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Super Bowl sees late surge in resale ticket activity

Kansas City Chiefs quarterback Patrick Mahomes, center, was the Most Valuable Player of Super Bowl LIV (Photo by Kevin C. Cox/Getty Images)

Last-minute ticket buying for February 3’s Super Bowl LIV continued to push event pricing to historic levels. 

Prominent resale ticket marketplace StubHub said last Sunday its average price for tickets sold for the game finished at $6,634, 51 per cent higher than a year ago and more than a $200 jump from just late last week. Robust last-minute ticket purchasing fueled the extended increases, as get-in pricing in the last 36 hours before the game at times approached $7,000 with lower-level seats at Hard Rock Stadium tracking even higher. 

Fellow ticket marketplace SeatGeek reported an even higher overall average resale price on its platform of $7,049, and for tickets sold just on January 31 and February 1 the average was more than $8,600 for each those two days as the game approached. 

Super Bowl LIV provided a particularly potent mix of demand factors, including a popular tourist destination of Miami, Florida, as the host market for the game, and two participating teams with strong fanbases, and pent-up demand for championship glory after going decades without.

This year’s game also featured a heightened presence and influence by the hospitality provider On Location Experiences, co-owned by the National Football League.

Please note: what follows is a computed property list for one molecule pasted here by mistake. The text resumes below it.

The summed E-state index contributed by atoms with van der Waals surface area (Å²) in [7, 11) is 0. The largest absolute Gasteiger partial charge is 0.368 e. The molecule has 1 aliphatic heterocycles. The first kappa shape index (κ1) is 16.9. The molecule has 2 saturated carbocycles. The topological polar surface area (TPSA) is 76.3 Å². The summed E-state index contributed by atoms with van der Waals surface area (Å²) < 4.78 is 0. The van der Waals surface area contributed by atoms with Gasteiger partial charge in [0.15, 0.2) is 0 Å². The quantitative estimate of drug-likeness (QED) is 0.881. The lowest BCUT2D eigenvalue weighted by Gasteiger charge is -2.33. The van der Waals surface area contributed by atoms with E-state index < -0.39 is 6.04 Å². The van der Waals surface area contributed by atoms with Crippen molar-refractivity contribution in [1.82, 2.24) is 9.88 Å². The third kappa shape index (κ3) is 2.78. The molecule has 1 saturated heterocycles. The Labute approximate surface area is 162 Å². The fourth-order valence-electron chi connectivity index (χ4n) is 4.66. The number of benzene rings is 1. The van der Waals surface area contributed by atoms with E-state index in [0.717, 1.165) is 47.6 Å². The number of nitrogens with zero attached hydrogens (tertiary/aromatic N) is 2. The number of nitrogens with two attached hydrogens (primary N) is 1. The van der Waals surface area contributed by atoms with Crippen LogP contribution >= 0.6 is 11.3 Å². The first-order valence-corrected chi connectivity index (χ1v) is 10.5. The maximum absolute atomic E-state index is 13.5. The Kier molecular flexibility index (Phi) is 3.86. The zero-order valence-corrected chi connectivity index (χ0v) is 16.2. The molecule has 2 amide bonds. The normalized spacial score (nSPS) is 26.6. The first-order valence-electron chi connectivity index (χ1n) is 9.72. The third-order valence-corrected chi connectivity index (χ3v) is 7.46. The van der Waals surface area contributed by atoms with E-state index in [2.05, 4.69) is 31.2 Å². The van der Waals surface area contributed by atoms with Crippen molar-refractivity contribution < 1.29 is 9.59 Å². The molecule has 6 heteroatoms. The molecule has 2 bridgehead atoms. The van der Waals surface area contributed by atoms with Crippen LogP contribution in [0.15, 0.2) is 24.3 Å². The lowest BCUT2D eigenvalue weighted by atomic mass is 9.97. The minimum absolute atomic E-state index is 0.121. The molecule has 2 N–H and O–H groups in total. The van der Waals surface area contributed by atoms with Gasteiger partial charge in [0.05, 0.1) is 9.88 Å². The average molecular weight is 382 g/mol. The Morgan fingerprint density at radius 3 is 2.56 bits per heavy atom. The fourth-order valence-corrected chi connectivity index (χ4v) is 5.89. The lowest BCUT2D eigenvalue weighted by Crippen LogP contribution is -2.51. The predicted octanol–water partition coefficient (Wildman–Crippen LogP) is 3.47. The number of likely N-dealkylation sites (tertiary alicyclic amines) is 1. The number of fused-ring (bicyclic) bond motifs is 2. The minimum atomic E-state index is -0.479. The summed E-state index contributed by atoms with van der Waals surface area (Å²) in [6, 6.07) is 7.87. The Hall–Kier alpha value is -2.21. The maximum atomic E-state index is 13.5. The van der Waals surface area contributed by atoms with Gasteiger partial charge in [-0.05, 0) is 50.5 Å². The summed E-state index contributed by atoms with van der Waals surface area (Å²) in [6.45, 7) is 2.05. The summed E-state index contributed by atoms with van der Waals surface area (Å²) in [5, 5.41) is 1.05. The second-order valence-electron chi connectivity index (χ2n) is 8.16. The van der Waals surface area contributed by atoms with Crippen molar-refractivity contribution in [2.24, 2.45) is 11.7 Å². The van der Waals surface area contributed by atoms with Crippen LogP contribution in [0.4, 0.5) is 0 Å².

Kansas City defeated San Francisco in the game, 31-20, to win their first NFL title in 50 years.

The strong push of last-minute ticket sales this year defied historical demand curves for the event. In most years, Super Bowl ticket resale pricing tends to fall at least 15 per cent in the final days before the game. But this time, the average price on most marketplaces jumped by about $1,000 per ticket after the conference championship games on January 19 and did not retreat.

There were a few reports over the weekend of short-sales efforts gone bust in which some brokers, hoping for that historical price drop and taking orders without inventory in hand, then had to fulfill those orders at a loss. But the situation was nothing like Super Bowl XLIX in Arizona five years ago when widespread incidents of busted short-sales corroded the overall resale market for the event and prompted several lawsuits.

US President Donald Trump, meanwhile, became part of the post-Super Bowl story when he tweeted a congratulatory message to the Chiefs that read in part, “you represented the Great State of Kansas and, in fact, the entire USA, so very well.” The Chiefs actually play and are based in the state of Missouri. Trump’s tweet, widely mocked and screen-grabbed by others, was quickly deleted and replaced with the reference to Missouri. 

Trump was also one of two politicians to run commercial air time during the game, purchasing two 30-second ads, one focusing on criminal justice reform and a second on the economy. Democratic candidate Michael Bloomberg also ran a 60-second spot highlighting his efforts to curb gun violence. 

Each politician spent about $10m for their air time during the game, which will again be the highest-rated program in all of US television this year regardless of genre.